Cloud Computing in a South African business context
Cloud computing is making headlines and South African businesses and organisations are starting to look for ways to integrate it into their operations. Part of this recent growth in interest could be attributed to its cost-effectiveness in that application development, maintenance, data storage and IT infrastructure in the cloud are in the hands of the third party service providers and the service is completely scalable according to an organisation’s needs.
“One of the main concerns raised about migrating to the cloud is data security. We advise clients to take a holistic view of security, keeping it in mind with relation to the business process being migrated. To keep security concerns under control we usually recommend that clients migrate low risk applications to the cloud until such a time that the experience has proved itself safe. Ironically security if often better in the cloud than in many in-house managed environments, primarily as a result of the focus cloud service providers afford to it, given that is it seen as a major “trade barrier”,” said Robbie Quercia, Technology director, Deloitte.
“It is somewhat ironic that most organisations have concerns around the potential security risks posed by cloud computing when their employees are using cloud applications such as gmail and Facebook or LinkedIn from their desktops without any major problems. The reality is that most enterprises have already put their faith in the cloud! And we can help them refine their processes and maximise their budgets by adopting the cloud in a structured way and layering security to ensure that all confidential data remains that way,” said Quercia.
The location of data and where transactions are taking place also raise tax and legal compliance issues for organisations. In the South African context, there might also be exchange control implications for e-commerce transactions. According to Billy Joubert, Tax Director at Deloitte, one of the salient issues is that, by switching to a cloud computing option, IT expenditure may move from capital expenditure to operating expenditure on the balance sheet, which obviously changes the tax implications. An additional point is that the selection of a cloud computing solution within a multi-national group may well affect the transfer pricing implications of IT charges which flow within the group. It is necessary to consider all potential tax implications. For example, place of supply may well be an issue for VAT purposes.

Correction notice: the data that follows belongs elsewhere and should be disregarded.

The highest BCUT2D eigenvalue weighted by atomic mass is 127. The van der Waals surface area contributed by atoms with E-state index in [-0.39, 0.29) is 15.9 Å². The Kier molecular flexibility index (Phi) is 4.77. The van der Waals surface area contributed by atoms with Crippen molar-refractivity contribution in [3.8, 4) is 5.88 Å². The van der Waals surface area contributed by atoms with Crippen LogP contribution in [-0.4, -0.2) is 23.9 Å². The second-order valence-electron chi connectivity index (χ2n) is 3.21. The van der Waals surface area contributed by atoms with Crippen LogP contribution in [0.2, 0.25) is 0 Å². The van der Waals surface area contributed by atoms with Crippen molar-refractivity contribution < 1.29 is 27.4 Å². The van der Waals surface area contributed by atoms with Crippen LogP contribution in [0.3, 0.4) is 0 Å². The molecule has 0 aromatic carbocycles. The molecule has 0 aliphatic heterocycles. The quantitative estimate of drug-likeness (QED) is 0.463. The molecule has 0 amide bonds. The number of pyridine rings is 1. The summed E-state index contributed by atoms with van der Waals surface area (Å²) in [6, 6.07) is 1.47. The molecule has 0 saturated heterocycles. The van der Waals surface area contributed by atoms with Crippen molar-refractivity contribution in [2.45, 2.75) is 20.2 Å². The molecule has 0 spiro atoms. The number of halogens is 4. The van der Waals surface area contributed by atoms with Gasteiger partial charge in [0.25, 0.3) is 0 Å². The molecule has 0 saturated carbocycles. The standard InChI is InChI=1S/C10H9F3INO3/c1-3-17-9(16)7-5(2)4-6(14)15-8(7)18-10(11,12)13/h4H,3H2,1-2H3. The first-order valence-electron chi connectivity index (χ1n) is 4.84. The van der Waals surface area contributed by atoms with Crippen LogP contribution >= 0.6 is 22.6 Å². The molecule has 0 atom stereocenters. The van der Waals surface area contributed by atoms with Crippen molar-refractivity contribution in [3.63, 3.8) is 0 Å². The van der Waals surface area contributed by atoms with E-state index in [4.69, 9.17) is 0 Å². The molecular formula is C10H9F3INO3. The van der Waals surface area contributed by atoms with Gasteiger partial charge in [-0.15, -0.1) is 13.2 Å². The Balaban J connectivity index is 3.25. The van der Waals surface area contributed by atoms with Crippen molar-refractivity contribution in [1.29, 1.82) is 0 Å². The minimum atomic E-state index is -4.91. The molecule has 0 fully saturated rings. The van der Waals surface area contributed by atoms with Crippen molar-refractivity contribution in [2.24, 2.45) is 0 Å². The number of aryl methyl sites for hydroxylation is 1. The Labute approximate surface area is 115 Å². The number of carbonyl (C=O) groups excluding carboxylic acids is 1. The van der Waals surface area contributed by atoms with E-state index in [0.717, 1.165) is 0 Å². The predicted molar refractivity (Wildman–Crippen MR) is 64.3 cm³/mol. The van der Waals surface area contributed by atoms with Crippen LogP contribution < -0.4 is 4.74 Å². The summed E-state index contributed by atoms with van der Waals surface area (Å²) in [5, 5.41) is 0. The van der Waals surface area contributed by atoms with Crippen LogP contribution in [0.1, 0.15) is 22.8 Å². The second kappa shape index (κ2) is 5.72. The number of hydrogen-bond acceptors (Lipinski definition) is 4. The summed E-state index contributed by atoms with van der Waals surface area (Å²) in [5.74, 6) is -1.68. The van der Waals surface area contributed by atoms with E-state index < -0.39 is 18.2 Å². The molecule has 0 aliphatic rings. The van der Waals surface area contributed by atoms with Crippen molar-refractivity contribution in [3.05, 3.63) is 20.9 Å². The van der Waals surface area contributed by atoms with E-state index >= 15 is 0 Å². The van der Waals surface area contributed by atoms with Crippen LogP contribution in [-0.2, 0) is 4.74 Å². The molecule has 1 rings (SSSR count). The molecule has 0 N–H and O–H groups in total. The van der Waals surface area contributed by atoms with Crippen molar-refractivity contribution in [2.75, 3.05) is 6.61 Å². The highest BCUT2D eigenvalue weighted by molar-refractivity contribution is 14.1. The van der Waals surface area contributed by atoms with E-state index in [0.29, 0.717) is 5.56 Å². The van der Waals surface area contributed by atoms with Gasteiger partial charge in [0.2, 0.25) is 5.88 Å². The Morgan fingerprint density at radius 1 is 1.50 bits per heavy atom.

“While clients largely relinquish control over the IT elements they move to the cloud, the primary advantage of cloud computing relates to its perfect scalability; it is paid for on a purely on-demand basis. Because this creates complete transparency of costs, companies might initially be surprised to see what their IT is actually costing but in the longer term we are convinced that cloud computing will represent considerable savings to clients,” added Quercia.
“In the case of data warehousing and business intelligence information, cloud computing is the most logical solution for many organisations because it provides low cost storage and very high computing capacity that will probably only be required on a monthly cycle,” he said.
Further benefits of Cloud Computing include:
- Shared resources
- Shared development costs on business applications
- New functionality can be up and running in a matter of days
- Can be likened to multi-tenant office block where organisation only pays for space and services it uses
- No maintenance, upgrades or new installation costs
- Pay as you go model allows total flexibility
- Applications are all customised to individual organisation
- Reduced time to market for new applications
“While bandwidth might prove to be a challenge locally, we have one client which has a dedicated internet connection to the US to support its cloud computing. This has allowed them to take full advantage of the cost savings made possible by shared IT infrastructure and applications,” concluded Quercia.